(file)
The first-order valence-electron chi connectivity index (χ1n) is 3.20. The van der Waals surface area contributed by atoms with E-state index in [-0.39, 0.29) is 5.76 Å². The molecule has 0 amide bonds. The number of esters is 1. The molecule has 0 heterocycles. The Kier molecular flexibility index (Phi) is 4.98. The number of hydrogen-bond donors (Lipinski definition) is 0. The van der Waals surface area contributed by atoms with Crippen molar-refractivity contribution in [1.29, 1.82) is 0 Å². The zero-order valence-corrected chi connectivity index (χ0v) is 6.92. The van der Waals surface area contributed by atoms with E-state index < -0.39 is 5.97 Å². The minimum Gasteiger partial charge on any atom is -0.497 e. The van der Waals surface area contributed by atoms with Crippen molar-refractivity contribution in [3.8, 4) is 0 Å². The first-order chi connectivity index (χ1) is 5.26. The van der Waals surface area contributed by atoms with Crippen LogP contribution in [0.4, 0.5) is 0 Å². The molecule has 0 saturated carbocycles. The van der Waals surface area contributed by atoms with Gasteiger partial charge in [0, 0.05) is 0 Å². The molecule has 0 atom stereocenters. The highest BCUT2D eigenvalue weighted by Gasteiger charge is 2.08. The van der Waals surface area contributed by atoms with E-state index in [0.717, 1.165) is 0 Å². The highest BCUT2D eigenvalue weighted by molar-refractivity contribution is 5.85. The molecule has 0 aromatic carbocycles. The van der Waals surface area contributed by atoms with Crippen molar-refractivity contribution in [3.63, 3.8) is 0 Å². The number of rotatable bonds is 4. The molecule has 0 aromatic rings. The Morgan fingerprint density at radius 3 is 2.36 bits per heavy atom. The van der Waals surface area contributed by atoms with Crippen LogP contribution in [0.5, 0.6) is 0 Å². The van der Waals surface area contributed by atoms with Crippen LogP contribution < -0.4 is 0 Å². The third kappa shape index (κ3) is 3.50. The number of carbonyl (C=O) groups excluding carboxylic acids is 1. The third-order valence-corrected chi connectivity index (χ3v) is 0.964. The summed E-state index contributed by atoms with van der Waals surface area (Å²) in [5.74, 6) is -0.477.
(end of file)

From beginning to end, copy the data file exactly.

The first-order valence-electron chi connectivity index (χ1n) is 3.20. The van der Waals surface area contributed by atoms with E-state index in [-0.39, 0.29) is 5.76 Å². The molecule has 0 amide bonds. The number of esters is 1. The molecule has 0 heterocycles. The Kier molecular flexibility index (Phi) is 4.98. The number of hydrogen-bond donors (Lipinski definition) is 0. The van der Waals surface area contributed by atoms with Crippen molar-refractivity contribution in [1.29, 1.82) is 0 Å². The zero-order valence-corrected chi connectivity index (χ0v) is 6.92. The van der Waals surface area contributed by atoms with E-state index < -0.39 is 5.97 Å². The minimum Gasteiger partial charge on any atom is -0.497 e. The van der Waals surface area contributed by atoms with Crippen molar-refractivity contribution in [3.8, 4) is 0 Å². The first-order chi connectivity index (χ1) is 5.26. The van der Waals surface area contributed by atoms with Crippen LogP contribution in [0.4, 0.5) is 0 Å². The molecule has 0 saturated carbocycles. The van der Waals surface area contributed by atoms with Gasteiger partial charge in [0, 0.05) is 0 Å². The molecule has 0 atom stereocenters. The highest BCUT2D eigenvalue weighted by Gasteiger charge is 2.08. The van der Waals surface area contributed by atoms with E-state index in [0.717, 1.165) is 0 Å². The highest BCUT2D eigenvalue weighted by molar-refractivity contribution is 5.85. The molecule has 0 aromatic carbocycles. The van der Waals surface area contributed by atoms with Crippen molar-refractivity contribution in [3.63, 3.8) is 0 Å². The number of rotatable bonds is 4. The molecule has 0 aromatic rings. The Morgan fingerprint density at radius 3 is 2.36 bits per heavy atom. The van der Waals surface area contributed by atoms with Crippen LogP contribution in [0.5, 0.6) is 0 Å². The van der Waals surface area contributed by atoms with Crippen LogP contribution < -0.4 is 0 Å². The third kappa shape index (κ3) is 3.50. The number of carbonyl (C=O) groups excluding carboxylic acids is 1. The third-order valence-corrected chi connectivity index (χ3v) is 0.964. The summed E-state index contributed by atoms with van der Waals surface area (Å²) in [5.74, 6) is -0.477.